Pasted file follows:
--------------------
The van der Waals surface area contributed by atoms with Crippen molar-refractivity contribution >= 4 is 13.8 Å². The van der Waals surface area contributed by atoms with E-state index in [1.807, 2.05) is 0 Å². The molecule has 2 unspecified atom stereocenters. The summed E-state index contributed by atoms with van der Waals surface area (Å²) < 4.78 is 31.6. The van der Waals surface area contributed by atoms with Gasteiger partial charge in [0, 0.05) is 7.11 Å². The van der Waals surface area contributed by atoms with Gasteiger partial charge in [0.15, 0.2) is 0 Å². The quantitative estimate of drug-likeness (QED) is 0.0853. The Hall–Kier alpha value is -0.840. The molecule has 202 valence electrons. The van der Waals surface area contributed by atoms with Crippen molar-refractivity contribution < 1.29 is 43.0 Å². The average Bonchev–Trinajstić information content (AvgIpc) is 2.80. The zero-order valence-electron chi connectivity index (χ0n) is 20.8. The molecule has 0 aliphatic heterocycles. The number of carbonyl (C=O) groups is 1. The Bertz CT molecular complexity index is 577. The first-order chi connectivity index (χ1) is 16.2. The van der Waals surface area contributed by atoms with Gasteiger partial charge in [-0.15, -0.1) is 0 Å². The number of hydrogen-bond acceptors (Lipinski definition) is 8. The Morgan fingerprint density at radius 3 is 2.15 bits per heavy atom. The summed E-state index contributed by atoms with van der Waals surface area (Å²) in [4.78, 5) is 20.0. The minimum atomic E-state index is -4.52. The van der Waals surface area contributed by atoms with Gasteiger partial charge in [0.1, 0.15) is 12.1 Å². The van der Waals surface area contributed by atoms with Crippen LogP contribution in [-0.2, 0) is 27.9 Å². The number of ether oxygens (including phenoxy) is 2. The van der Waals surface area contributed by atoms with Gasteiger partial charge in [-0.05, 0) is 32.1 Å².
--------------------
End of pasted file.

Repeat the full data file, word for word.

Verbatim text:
The van der Waals surface area contributed by atoms with Crippen molar-refractivity contribution >= 4 is 13.8 Å². The van der Waals surface area contributed by atoms with E-state index in [1.807, 2.05) is 0 Å². The molecule has 2 unspecified atom stereocenters. The summed E-state index contributed by atoms with van der Waals surface area (Å²) < 4.78 is 31.6. The van der Waals surface area contributed by atoms with Gasteiger partial charge in [0, 0.05) is 7.11 Å². The van der Waals surface area contributed by atoms with Gasteiger partial charge in [0.15, 0.2) is 0 Å². The quantitative estimate of drug-likeness (QED) is 0.0853. The Hall–Kier alpha value is -0.840. The molecule has 202 valence electrons. The van der Waals surface area contributed by atoms with Crippen molar-refractivity contribution < 1.29 is 43.0 Å². The average Bonchev–Trinajstić information content (AvgIpc) is 2.80. The zero-order valence-electron chi connectivity index (χ0n) is 20.8. The molecule has 0 aliphatic heterocycles. The number of carbonyl (C=O) groups is 1. The Bertz CT molecular complexity index is 577. The first-order chi connectivity index (χ1) is 16.2. The van der Waals surface area contributed by atoms with Gasteiger partial charge in [-0.15, -0.1) is 0 Å². The number of hydrogen-bond acceptors (Lipinski definition) is 8. The Morgan fingerprint density at radius 3 is 2.15 bits per heavy atom. The summed E-state index contributed by atoms with van der Waals surface area (Å²) in [4.78, 5) is 20.0. The minimum atomic E-state index is -4.52. The van der Waals surface area contributed by atoms with Gasteiger partial charge in [0.1, 0.15) is 12.1 Å². The van der Waals surface area contributed by atoms with Crippen LogP contribution in [-0.2, 0) is 27.9 Å². The number of ether oxygens (including phenoxy) is 2. The van der Waals surface area contributed by atoms with Gasteiger partial charge in [-0.05, 0) is 32.1 Å².